Analysis: Kentucky Fried Chaos

It’s one of the most famous brands in the world. So how did KFC cock up on such a monumental scale?

The mea culpa summed up the whole fiasco well. ‘A chicken restaurant without any chicken. It’s not ideal,’ read the KFC advert, below a picture of a bargain bucket, the letters morphed to FCK. Online at least, it seemed to go down well with customers who appreciated the humour as they struggled on without their favourite takeaway.

A week into the brand’s decision to switch logistics providers from Bidvest to DHL, it seemed nothing was going right.

As well as having to close 750 of its 900 restaurants, it was reported pallets of KFC branded chicken had been literally dumped at the side of the road after drivers were unable to make deliveries, and even charities were refusing to take the rapidly expiring meat due to safety concerns.

The GMB union pumped out gloating statements, literally saying ‘we told you so’. “We tried to warn KFC this decision would have consequences,” said Mark Rix, GMB national officer. “Three weeks ago, they knew they had made a terrible mistake, but by then it was too late.”

KFC said in a statement on its website it had been ‘a hell of a week’ and the situation was ‘not ideal’ but it was “making progress and every day more fresh chicken is being delivered to our restaurants”.

So what happened? And when will it be put right?

Last November, KFC announced it had appointed DHL and Quick Service Logisitics (QSL), which develops software for distribution networks, to manage the supply and distribution of food products, packaging and consumables to its network of restaurants around the UK. The decision to move its business meant Bidvest had to close one of its depots with the loss of 255 jobs.

On the morning of the changeover from Bidvest to DHL, 13 February, it quickly became clear something was going wrong. Chicken was simply not leaving the DHL depot in Rugby.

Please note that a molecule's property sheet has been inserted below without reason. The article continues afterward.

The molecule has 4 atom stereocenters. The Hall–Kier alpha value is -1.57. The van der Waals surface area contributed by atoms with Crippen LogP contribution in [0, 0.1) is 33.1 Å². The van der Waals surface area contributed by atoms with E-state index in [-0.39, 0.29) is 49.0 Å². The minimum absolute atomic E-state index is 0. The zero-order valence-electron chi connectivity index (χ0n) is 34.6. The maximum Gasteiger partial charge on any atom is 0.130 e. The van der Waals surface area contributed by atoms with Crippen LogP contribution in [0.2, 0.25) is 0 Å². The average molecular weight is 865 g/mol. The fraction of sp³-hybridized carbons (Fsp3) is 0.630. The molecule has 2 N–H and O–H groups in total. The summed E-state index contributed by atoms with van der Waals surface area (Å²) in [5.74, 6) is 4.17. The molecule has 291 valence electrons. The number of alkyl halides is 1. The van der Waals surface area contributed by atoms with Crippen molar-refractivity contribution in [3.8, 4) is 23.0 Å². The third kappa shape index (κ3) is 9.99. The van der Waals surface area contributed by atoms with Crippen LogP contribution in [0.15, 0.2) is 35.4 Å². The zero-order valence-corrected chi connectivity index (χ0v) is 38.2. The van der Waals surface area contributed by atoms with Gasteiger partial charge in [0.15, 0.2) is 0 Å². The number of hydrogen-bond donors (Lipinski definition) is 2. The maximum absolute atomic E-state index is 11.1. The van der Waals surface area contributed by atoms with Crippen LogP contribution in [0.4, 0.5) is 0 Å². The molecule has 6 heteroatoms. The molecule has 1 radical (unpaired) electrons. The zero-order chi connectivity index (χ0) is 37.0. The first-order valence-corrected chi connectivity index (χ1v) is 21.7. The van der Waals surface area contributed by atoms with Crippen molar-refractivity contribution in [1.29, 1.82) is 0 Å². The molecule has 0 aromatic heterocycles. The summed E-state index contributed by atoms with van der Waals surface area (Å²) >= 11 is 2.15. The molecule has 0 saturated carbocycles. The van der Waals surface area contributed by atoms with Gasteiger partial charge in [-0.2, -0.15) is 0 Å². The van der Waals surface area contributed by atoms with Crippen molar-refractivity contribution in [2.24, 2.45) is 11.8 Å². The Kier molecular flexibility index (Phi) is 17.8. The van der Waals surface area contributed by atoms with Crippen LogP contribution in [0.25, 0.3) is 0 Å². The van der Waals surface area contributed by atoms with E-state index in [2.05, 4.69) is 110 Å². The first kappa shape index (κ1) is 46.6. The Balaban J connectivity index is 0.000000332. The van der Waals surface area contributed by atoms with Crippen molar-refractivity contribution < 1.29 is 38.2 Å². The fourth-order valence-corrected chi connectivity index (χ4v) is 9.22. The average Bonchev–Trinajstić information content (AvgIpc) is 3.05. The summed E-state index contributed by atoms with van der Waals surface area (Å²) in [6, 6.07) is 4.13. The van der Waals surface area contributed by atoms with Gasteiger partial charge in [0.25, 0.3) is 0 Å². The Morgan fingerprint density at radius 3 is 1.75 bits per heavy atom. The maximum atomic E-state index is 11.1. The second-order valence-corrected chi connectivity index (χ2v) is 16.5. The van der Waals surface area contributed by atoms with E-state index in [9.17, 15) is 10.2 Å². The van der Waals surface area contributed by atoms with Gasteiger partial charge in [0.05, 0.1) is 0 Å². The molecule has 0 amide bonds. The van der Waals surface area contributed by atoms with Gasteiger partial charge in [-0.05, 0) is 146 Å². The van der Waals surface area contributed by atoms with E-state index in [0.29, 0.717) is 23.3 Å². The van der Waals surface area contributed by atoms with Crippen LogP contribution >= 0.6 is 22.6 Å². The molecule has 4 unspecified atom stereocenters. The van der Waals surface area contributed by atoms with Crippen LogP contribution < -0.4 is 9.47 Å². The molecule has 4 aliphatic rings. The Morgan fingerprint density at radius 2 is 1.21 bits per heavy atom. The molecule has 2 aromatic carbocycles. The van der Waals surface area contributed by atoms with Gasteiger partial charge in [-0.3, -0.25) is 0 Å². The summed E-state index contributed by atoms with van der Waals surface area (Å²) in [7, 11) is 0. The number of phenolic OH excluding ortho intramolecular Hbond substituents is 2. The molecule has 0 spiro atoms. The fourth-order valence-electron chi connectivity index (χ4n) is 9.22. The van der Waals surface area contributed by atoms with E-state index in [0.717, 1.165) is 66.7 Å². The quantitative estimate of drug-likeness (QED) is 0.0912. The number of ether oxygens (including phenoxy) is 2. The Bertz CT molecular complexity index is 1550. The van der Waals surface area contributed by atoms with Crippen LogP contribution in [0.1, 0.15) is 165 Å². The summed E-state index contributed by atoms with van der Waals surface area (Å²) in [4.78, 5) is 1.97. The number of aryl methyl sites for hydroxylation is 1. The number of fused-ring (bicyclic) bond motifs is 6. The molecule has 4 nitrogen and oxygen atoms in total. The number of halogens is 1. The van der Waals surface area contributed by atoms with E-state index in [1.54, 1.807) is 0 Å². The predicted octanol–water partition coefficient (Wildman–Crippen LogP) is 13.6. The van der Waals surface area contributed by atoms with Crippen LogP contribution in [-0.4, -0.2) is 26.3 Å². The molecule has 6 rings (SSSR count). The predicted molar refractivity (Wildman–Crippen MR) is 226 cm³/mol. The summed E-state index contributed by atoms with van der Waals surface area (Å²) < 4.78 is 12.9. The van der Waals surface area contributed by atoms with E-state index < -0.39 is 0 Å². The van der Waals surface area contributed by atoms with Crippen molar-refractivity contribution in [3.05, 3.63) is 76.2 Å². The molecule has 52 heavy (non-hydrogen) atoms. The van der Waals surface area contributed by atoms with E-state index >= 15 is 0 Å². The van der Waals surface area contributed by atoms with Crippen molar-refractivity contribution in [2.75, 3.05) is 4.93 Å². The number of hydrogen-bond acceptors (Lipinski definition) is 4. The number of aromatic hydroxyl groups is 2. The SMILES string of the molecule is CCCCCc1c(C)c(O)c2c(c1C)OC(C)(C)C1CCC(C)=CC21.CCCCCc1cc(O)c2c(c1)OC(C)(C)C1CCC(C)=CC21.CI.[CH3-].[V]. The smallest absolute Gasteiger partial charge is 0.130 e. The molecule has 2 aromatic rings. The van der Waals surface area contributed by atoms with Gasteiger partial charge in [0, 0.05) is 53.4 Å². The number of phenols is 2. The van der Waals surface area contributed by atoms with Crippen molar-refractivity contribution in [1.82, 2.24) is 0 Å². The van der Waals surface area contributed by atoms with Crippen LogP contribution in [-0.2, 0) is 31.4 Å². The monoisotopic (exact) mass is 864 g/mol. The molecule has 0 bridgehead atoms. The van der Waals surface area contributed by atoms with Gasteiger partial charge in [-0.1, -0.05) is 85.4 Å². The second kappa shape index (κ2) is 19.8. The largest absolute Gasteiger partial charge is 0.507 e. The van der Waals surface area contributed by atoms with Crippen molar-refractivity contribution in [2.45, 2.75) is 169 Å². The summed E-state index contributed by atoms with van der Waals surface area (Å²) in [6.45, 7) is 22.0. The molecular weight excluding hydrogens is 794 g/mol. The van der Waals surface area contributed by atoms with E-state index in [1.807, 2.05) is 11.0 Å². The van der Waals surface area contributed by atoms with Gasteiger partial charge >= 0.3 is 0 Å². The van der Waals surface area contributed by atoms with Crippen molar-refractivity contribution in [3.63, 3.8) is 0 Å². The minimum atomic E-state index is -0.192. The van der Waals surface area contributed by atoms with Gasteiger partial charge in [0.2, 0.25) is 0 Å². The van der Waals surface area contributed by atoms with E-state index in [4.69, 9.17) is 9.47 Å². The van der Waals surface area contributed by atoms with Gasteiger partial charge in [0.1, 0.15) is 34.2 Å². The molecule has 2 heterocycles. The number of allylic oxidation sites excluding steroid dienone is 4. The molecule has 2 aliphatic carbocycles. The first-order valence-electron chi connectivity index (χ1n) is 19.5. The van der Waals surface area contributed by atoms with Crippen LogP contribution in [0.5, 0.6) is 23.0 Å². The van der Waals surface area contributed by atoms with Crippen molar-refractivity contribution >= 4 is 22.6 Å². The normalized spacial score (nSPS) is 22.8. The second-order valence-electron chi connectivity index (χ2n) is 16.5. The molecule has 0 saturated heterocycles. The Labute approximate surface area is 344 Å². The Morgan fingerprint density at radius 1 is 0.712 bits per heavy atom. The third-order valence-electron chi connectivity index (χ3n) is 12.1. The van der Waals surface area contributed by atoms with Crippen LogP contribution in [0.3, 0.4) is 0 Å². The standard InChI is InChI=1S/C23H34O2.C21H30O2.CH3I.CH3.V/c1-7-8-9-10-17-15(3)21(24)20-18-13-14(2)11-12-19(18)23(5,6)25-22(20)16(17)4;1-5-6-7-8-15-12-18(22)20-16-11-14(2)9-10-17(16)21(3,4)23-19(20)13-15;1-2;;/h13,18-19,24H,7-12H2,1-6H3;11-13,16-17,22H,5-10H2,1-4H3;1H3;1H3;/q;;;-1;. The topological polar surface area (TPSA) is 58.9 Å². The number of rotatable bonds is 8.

As it became clear no chicken was getting out, the majority of sites around the UK had to close, 80% of which are operated by independent franchisees. KFC said in its company owned restaurants staff were being encouraged to take holiday but would not be forced to do so.

In an increasingly bizarre chain of events, disgruntled customers started responding in peculiar ways. “For those who contacted the police about KFC being out of chicken…please STOP” police officers in Manchester pleaded on Twitter.

Police in London joined them in tweeting the chicken shortage was “not a police matter”.

Although it was clear something had gone badly wrong, no-one, not KFC, or DHL or even the highly critical union could pinpoint exactly what was stopping the chicken getting from the distribution centre to the restaurants.

The speculation is the task was too complicated and the firms were ill-prepared. “Bidvest had a network of distribution centres across the UK – now DHL are trying to do the job with just one,” said Rix. “It’s an absolute cock up. DHL are trying to run the whole operation out of one distribution centre, where conditions are an utter shambles.”

What exactly was it that caused the logistics problems over the past couple of weeks? A KFC spokesman told PB: “Although initially triggered by start-up problems (including IT) in moving to our new distribution partner, due to the complexity of our supply chain (we deliver hundreds of items to our 900 restaurants), this created a knock-on effect to the wider system and processes.”

A union spokesman told PB that there were also issues with recruiting and training enough drivers. One driver walked out after the first day because the warehouse was so chaotic, the spokesman said. In addition, the DHL failed to register the depot with the council, the union told PB, meaning that while there was no safety issue with the chicken, DHL wasn’t legally allowed to start distributing it.

There have also been rumours swirling there may have been a deliberate attempt to disrupt the process of changeover from Bidvest to DHL because of union discontent about the loss of the contract and refusal to supply refrigerated lorry drivers, but the KFC spokesman said this was untrue.

“The disruption was the result of a fundamental breakdown in the implementation of DHL’s new distribution system. We parted with Bidvest on good terms,” he said.

The current situation is still far from ideal. “Over 97% of our restaurants are now open for business, however, due to the ongoing distribution challenges DHL is experiencing, disruption to some restaurants may continue, including reduced menus.” 

KFC has announced it will revert to its original logistics provider Bidvest for 350 branches in the north, after a  month of disruption that led to the majority of its restaurants being closed.
Although there are still ongoing issues that need to be hammered out, 97% of restaurants are now up and running.

Back in the autumn when the new contract was announced, DHL said it was going to ‘set a new benchmark’, in foodservice logistics. It does appear to have done this, but not in the way that was envisaged, and it will take some time before the whole chain can be sure the situation is fully resolved.



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